While it is commonly accepted that the thermal effect of the Tibetan Plateau (TP) strengthens the Asian summer monsoon, a recent analysis based mainly on idealized model experiments revealed that the TP effect weakened the Southeast Asian summer monsoon (SEASM). Based on both observational analyses and model experiments, the current study further deciphers the physical mechanism for the TP’s thermal impact on the SEASM and the modulation of this impact by the sea surface temperature (SST) in the tropical Atlantic. When diabatic heating is enhanced over the southern TP, the South Asian high (SAH) intensifies and extends eastward, leading to convergence over the southeastern flank of the anomalous upper-level anticyclone and sinking motion that cause downward advection of negative vorticity. Accompanied by this anomalous anticyclonic pattern, the western Pacific subtropical high (WPSH) extends westward and the monsoon over Southeast Asia is weakened. The TP–SEASM relationship is enhanced when SST and convection increase over the tropical Atlantic, which cause an anomalous barotropic wave train propagating southeastward from eastern North America to East Asia, leading to an eastward extension of the SAH and a westward extension of the WPSH. The anomalous heating over the tropical Atlantic also modulates the Walker circulation through two anomalous vertical cells, with ascending motions over the Maritime Continent and the eastern tropical Indian Ocean, inducing a lower-level anticyclone over Southeast Asia as a Gill-type response. Thus, a warming tropical Atlantic can intensify the TP’s thermal forcing, weaken the SEASM, and then modulate the TP–SEASM relationship through both the extratropical wave train and the tropical zonal circulation.

Significance Statement

The Southeast Asian summer monsoon (SEASM) exhibits significant interannual variability. This study is aimed at better understanding the thermal impact of the Tibetan Plateau (TP) on the interannual variability of SEASM intensity and the possible modulating effect of the tropical Atlantic on the TP–SEASM relationship. We find that enhanced heating over the southern TP weakens the SEASM circulation and its associated precipitation by extending the South Asian high eastward and expanding the western Pacific subtropical high westward. Tropical Atlantic warming enhances this TP–SEASM relationship through both the extratropical wave train and the tropical zonal circulation. Thus, seasonal prediction of the SEASM can be improved by further considering the synergistic impact of the TP’s thermal forcing and the tropical Atlantic surface temperature.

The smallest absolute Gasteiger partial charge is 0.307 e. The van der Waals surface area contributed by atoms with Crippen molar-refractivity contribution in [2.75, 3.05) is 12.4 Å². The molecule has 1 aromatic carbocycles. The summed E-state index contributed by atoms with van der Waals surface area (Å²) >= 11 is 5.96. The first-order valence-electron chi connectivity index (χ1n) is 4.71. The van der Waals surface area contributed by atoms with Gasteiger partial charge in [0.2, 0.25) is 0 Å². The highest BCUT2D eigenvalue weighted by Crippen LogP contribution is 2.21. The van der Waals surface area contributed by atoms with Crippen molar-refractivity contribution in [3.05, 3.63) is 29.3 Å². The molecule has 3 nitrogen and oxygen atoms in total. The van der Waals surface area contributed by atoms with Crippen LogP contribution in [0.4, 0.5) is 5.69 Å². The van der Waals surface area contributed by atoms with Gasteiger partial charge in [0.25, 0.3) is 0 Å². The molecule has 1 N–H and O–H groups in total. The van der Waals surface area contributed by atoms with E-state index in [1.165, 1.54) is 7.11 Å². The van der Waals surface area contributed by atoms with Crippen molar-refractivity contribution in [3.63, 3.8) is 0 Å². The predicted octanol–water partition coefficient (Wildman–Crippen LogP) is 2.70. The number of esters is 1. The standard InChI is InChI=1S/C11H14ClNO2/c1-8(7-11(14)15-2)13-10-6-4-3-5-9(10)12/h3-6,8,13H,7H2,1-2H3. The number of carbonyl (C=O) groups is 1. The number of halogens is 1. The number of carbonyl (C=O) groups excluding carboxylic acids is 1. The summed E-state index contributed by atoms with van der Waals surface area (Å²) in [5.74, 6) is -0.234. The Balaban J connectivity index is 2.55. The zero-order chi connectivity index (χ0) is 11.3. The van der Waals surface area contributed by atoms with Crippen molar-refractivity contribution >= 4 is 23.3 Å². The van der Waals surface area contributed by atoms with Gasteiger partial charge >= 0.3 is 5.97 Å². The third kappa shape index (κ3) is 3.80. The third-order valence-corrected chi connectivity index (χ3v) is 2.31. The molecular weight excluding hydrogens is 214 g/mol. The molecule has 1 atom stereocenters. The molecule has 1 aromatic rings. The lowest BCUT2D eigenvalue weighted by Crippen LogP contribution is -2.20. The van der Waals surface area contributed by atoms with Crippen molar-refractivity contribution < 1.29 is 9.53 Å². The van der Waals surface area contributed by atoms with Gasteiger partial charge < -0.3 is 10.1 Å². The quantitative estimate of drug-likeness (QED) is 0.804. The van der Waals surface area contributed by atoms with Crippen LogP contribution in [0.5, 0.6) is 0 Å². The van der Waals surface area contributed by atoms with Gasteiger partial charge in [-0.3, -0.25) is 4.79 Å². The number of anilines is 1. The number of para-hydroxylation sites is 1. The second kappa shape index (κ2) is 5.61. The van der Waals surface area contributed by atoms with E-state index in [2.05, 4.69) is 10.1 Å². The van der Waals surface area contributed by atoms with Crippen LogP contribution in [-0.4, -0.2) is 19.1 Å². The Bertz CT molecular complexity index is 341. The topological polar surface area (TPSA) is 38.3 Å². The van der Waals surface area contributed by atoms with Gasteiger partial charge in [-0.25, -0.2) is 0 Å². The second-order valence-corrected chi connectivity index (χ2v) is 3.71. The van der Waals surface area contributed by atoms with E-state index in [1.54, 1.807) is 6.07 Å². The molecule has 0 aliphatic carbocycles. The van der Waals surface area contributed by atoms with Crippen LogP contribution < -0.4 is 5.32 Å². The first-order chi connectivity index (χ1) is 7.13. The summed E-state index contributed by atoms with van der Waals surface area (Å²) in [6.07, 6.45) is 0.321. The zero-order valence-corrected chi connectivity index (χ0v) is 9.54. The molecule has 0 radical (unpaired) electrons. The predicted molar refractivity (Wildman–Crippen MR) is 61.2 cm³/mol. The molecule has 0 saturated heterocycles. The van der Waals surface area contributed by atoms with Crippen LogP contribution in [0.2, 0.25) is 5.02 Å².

Open access
David Fuchs
,
Steven C. Sherwood
,
Darryn Waugh
,
Vishal Dixit
,
Matthew H. England
,
Yi-Ling Hwong
, and
Olivier Geoffroy

Abstract

Midlatitude weather is largely governed by bands of strong westerly winds known as the midlatitude jets, but what controls the jet properties, particularly their latitudes, remains poorly understood. Climate models show a spread of about 10° in their simulated present-day latitude of the Southern Hemisphere (SH) jet, and a related spread in its predicted poleward shift under global warming. We find that models with more poleward jets simulate more low-level moisture, a warmer upper troposphere, and different precipitation patterns than those with equatorward jets, potentially implicating intermodel differences in moist convection and microphysics. Accordingly, a suite of atmospheric model runs is performed where the deep or shallow convective parameterizations are individually turned off either globally or in specific latitude bands. These experiments suggest that models that produce more shallow convection in the midlatitudes tend to position the jet relatively poleward in SH summer, whereas those that favor deep convection tend to position it equatorward. This accounts for a spread 60% as large as that of the AMIP ensemble during the austral summer. Our results suggest that, in the boreal summer, similar biases appear in the Northern Hemisphere. The presence of shallow convection in the Northern Hemisphere midlatitudes reduces SH jet shift in a warmer climate in accordance to the correlation between jet positions and shift seen in this season. These results can help explain intermodel differences in the position and shift of the jet, and point to an unexpected role for atmospheric moist convection in the midlatitude circulation.